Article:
12 Serious Facts About 'Doug'
Nickelodeon Animation Studio
Almost any kid who grew up in the 1990s remembers flying with Quailman, wooing Patti Mayonnaise, and hiding from bully Roger Klotz. Here are 12 things you might not know about Jim Jinkins' hit animated series Doug.
1. It was one of Nickelodeon’s first cartoons.
Doug premiered in 1991 as part of Nickelodeon’s gamble on three new cartoons: Doug, The Ren & Stimpy Show, and Rugrats. Until then, the kid-centered cable network—which had been broadcasting for 12 years—did not feature any cartoons.
2. Creator Jim Jinkins fell in love with drawing as a child.
Doug creator Jim Jinkins was always a doodler. "As a little kid having to sit quietly in church, you pray there’s a little blank spot on the bulletin to draw on," he recalled. "So, drawing Doug was just something that came naturally. The idea of him expressing my twisted points of view and all that, that just sort of gathered momentum when it got started."
3. DOUG WAS ALMOST CALLED BRIAN.
Originally, Doug going to be called Brian, but Jinkins felt that name was “too fancy.” “I geared it down and started calling him Doug,” he said in a 2014 interview with The Huffington Post. “If you think about what that sounds like, it sounds incredibly average, and that’s what I was trying to do: express from that point of view.”
4. THE SERIES WAS NOT DOUG'S TV DEBUT.
Before his hit TV show, Doug was featured a 1989 Florida Grapefruit commercial. The ad features Doug bouncing around on a pogo stick, with a glass of grapefruit juice in hand, to show how the drink will put a spring in your step.
5. AN UNPUBLISHED BOOK IS WHAT GOT DOUG HIS OWN SERIES.
Jinkins visited several publishing houses with his book, Doug Got a New Pair of Shoes, but was never able to nail down a deal. The unpublished book was what he later used to pitch the series to Nickelodeon executives.
6. NICKELODEON WAS PRETTY EXCITED ABOUT THE IDEA.
In his first meeting with Nickelodeon, Jinkins recalled to The Huffington Post, Nickelodeon executive Vanessa Coffey "looked at the cover of the book and, in the middle of me describing it, just ran out of the room ... which is, you know, disturbing." Coffey wasn’t running from the idea; she just couldn’t wait to tell her boss that they needed to take the idea to pilot.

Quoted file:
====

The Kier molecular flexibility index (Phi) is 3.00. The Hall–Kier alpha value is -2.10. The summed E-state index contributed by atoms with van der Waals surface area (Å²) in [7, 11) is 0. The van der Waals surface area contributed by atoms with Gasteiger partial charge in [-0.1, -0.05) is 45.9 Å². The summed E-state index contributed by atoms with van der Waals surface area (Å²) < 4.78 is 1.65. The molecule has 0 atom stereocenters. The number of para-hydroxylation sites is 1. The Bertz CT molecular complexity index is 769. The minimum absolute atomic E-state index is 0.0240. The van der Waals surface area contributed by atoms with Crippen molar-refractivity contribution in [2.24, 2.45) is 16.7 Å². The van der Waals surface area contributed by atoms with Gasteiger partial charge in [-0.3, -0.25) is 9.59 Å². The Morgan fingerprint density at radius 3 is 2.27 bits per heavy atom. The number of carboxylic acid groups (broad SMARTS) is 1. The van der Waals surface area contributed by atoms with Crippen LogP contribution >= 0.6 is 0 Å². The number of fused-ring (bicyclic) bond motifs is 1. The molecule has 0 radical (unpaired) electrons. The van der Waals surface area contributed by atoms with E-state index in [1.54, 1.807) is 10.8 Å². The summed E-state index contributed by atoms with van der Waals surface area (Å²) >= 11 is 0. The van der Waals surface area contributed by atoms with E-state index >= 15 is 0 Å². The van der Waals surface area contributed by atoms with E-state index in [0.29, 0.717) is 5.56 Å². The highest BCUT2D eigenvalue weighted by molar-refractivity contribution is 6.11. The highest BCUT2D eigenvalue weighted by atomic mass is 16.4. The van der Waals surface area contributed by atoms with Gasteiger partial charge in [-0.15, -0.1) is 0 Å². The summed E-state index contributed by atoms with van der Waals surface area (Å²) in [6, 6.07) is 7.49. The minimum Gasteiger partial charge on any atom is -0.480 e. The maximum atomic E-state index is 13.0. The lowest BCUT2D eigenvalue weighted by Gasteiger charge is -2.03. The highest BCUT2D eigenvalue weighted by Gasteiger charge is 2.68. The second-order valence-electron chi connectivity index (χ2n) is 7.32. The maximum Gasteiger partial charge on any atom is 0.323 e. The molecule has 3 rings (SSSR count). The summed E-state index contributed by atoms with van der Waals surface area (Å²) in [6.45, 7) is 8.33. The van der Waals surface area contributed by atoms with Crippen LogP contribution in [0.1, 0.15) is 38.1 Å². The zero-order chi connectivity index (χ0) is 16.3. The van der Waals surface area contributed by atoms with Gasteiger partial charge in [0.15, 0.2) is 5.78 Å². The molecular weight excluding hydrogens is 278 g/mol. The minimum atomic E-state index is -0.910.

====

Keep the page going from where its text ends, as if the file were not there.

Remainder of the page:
7. SKEETER'S RACE HAS ALWAYS BEEN UP TO THE VIEWER.
The ethnicity of Doug's best friend, Skeeter, has been a widely debated topic since Doug first premiered. In an interview, Jinkins said he chose nontraditional colors for his characters after the realization that, as the creator of Bluffington, he could make the characters whatever colors he wanted. Jinkins embraces the discussions of race in Doug’s world and wants the audience to make the characters their own.
8. THE SHOW'S MAIN MESSAGE WAS HONESTY.
Jinkins wanted the importance of always telling the truth to be the biggest lesson kids learned from the series.
9. The unusual music, including the theme song, was almost all voice effects.
10. Doug only aged when the show moved to Disney.
In 1994, the show transferred from Nickelodeon to Disney. Not only was Disney Doug slightly slimmer than Nick Doug, but his age was changed from 11-and-a-half to 12-and-a-half.
11. The Beets had some pretty familiar-looking members.
Two of the members of Doug and Skeeter’s favorite band, while animated, bear striking resemblances to Ringo Starr and Robert Plant. The group’s seemingly endless “reunion” tours are a nod to The Who.
12. Jinkins reconnected with the real Patti, Skeeter, and Roger through the series.
The three characters are based on Jinkins' real-life crush, best friend, and bully—respectively—during middle and high school. Though he had lost touch with all of them, Jinkins eventually reached out to all three and even sent a card to the girl who inspired Patti, telling her to pay close attention to the character.